Nick Cave ‘Push the Sky Away’ – Reviw

2 May

There have always been two Nick Caves. There’s the dark, twisted, soul-searcher responsible for some of the most dark, twisted, soul searching Indie ever produced. Then there’s the softer, almost angelic introvert, responsible for some of the softest, most introspective, angelic Indie ever produced. I’m respectful of the former but my heart lies with the latter so I’m grateful that his new record ‘Push the Sky’ is certainly the product of this Cave. ‘The Boatman’s Call’ and ‘No More Shall We Part’ were Gorgeous albums that centred around simple piano movements and subtle orchestration. But where the piano was pushed to the fore in the past, here it makes no appearance, and there’s nothing to replace it either. You can hear the hollow absence right in the centre of the album – but rather than be detrimental this actually has a strange and brilliant effect. The players dance around the hole, offering the same compliments they would if it were there without trying to replace it or make up for its loss. This is a sublimely empty kind of record.

An emptiness which seems almost at odds with the man who presents himself as a content husband in these lyrics. He’s kicked the drug habit that once fuelled his fire and he’s settled down in Brighton with (judging by her appearance on the cover of the album) an attractive, younger  wife. ‘The Boatman’s Call’ and much of ‘No More Shall We Part’ were concerned with break-ups, heart break and personal loss – For much of his career Cave has been an empty vessel seeking fulfilment. Here, almost perversely considering the minimalism of the music, he seems (sometimes misleadingly) happy.

Unlike the usually concrete ‘Boatman’s Call’, the lyrics on ’Push the Sky Away’ are more abstract, more open to interpretation, but often more thrilling. ‘She was a catch’ he begins one song innocently enough. ‘We were a match’ he continues, before spinning some more elaborate wordplay. ‘I was the match that would fire up her snatch / there was a catch / I was no match.’ It’s playful and erotic and slightly sinister. In other words, classic Nick Cave. Sometimes though he’s too clever for his own good, as on ‘Higgs Boson Blues’ a song that delights unreasonably in twisting Robert Johnson and Hannah Montana into the same song (but I do love the rhyme with African Savannah’). More to the point, it’s just a bit of a boring song.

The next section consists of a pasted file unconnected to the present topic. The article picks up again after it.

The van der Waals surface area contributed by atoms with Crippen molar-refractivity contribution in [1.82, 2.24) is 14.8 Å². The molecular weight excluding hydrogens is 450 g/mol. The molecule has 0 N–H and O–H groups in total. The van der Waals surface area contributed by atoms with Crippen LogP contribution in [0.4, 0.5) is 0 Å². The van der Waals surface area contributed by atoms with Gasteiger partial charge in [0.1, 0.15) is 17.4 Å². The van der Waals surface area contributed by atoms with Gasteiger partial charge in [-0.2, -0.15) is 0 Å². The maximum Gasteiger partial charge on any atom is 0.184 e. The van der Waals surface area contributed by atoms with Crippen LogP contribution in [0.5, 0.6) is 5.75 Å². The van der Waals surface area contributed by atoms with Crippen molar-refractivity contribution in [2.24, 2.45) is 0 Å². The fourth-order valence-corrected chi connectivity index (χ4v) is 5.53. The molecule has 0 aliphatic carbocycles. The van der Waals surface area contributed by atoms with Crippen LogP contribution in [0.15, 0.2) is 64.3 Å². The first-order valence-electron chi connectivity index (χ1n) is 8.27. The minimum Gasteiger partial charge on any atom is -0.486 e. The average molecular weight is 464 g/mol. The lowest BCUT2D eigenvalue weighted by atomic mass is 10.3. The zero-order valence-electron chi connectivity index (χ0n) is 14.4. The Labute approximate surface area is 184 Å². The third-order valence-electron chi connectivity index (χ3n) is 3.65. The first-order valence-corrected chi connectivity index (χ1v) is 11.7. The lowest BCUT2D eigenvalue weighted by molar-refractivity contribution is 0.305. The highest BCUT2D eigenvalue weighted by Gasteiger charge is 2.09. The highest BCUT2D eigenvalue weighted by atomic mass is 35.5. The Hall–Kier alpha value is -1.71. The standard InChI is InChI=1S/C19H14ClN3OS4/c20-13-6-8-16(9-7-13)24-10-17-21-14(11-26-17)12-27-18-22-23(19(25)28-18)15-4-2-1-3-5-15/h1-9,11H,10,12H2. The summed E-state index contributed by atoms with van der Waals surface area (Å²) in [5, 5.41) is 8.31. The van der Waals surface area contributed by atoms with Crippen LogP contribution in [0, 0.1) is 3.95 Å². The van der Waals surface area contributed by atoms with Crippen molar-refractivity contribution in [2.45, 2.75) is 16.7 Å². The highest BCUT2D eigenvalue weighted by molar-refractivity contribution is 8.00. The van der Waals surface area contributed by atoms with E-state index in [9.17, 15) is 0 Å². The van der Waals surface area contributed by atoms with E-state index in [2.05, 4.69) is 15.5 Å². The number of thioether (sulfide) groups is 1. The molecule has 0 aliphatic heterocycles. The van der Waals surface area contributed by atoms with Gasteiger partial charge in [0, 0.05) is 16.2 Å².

On ‘Wide Lovely Eyes’ you’d be hard pushed to find anyone more in love. Adjectives and verbs spill from his mouth: her wave is ‘crystal’. The waves are ‘blue’. Waves of ‘love.’ Her hands are ‘butterflies landing’. The sickliness of the language is only slightly undone by the bittersweet final verse, in which she waves goodbye. Even the newly content Cave isn’t happy to wallow in that happiness. And oh, you should ‘think long and hard about girls from the capital / who dance on the water’s edge shaking their asses.’ It’s not long before he advises that ‘the chill of love is coming’.

It‘s this image of a restless, pessimistic, yet ambitiously artistic soul that I‘m left with. ‘If your friends think you should do it the same, you’ve got to just keep on pushing, push the sky away.’ The sky being the visual limit. The sky being the glass ceiling.  Push it ‘till it smashes.  On this album’s closer Cave says you should push when you think you’ve got everything, which considering how happy he seems at the moment, suggests that he’s about to start pushing even harder. Never happy to be happy. Always ambitious. Always slightly screwed up. What comes next may be of great interest.

7.5 /10

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